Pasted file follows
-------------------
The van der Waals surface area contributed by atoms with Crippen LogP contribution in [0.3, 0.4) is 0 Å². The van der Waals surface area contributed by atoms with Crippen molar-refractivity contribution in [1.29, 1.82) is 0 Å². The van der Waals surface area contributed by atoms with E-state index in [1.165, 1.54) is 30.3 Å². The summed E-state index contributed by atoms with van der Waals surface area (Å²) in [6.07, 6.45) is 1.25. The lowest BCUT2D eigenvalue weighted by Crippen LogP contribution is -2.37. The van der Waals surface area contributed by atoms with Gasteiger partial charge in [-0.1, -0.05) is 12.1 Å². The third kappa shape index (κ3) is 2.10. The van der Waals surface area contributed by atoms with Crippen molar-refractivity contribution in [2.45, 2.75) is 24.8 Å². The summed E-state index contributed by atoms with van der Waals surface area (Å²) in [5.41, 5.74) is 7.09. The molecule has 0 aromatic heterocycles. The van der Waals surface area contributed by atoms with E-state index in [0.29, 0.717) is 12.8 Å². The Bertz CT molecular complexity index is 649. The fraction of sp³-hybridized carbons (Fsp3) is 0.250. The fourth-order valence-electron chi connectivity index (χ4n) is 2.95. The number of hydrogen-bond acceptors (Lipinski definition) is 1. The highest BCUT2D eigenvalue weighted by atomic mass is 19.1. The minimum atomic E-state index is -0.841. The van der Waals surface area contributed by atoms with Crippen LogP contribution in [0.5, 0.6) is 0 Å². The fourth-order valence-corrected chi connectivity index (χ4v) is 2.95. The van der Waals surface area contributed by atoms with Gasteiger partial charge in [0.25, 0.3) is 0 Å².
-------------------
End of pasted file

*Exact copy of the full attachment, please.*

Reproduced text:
The van der Waals surface area contributed by atoms with Crippen LogP contribution in [0.3, 0.4) is 0 Å². The van der Waals surface area contributed by atoms with Crippen molar-refractivity contribution in [1.29, 1.82) is 0 Å². The van der Waals surface area contributed by atoms with E-state index in [1.165, 1.54) is 30.3 Å². The summed E-state index contributed by atoms with van der Waals surface area (Å²) in [6.07, 6.45) is 1.25. The lowest BCUT2D eigenvalue weighted by Crippen LogP contribution is -2.37. The van der Waals surface area contributed by atoms with Gasteiger partial charge in [-0.1, -0.05) is 12.1 Å². The third kappa shape index (κ3) is 2.10. The van der Waals surface area contributed by atoms with Crippen molar-refractivity contribution in [2.45, 2.75) is 24.8 Å². The summed E-state index contributed by atoms with van der Waals surface area (Å²) in [5.41, 5.74) is 7.09. The molecule has 0 aromatic heterocycles. The van der Waals surface area contributed by atoms with E-state index in [0.29, 0.717) is 12.8 Å². The Bertz CT molecular complexity index is 649. The fraction of sp³-hybridized carbons (Fsp3) is 0.250. The fourth-order valence-electron chi connectivity index (χ4n) is 2.95. The number of hydrogen-bond acceptors (Lipinski definition) is 1. The highest BCUT2D eigenvalue weighted by atomic mass is 19.1. The minimum atomic E-state index is -0.841. The van der Waals surface area contributed by atoms with Crippen LogP contribution in [0.5, 0.6) is 0 Å². The fourth-order valence-corrected chi connectivity index (χ4v) is 2.95. The van der Waals surface area contributed by atoms with Gasteiger partial charge in [0.25, 0.3) is 0 Å².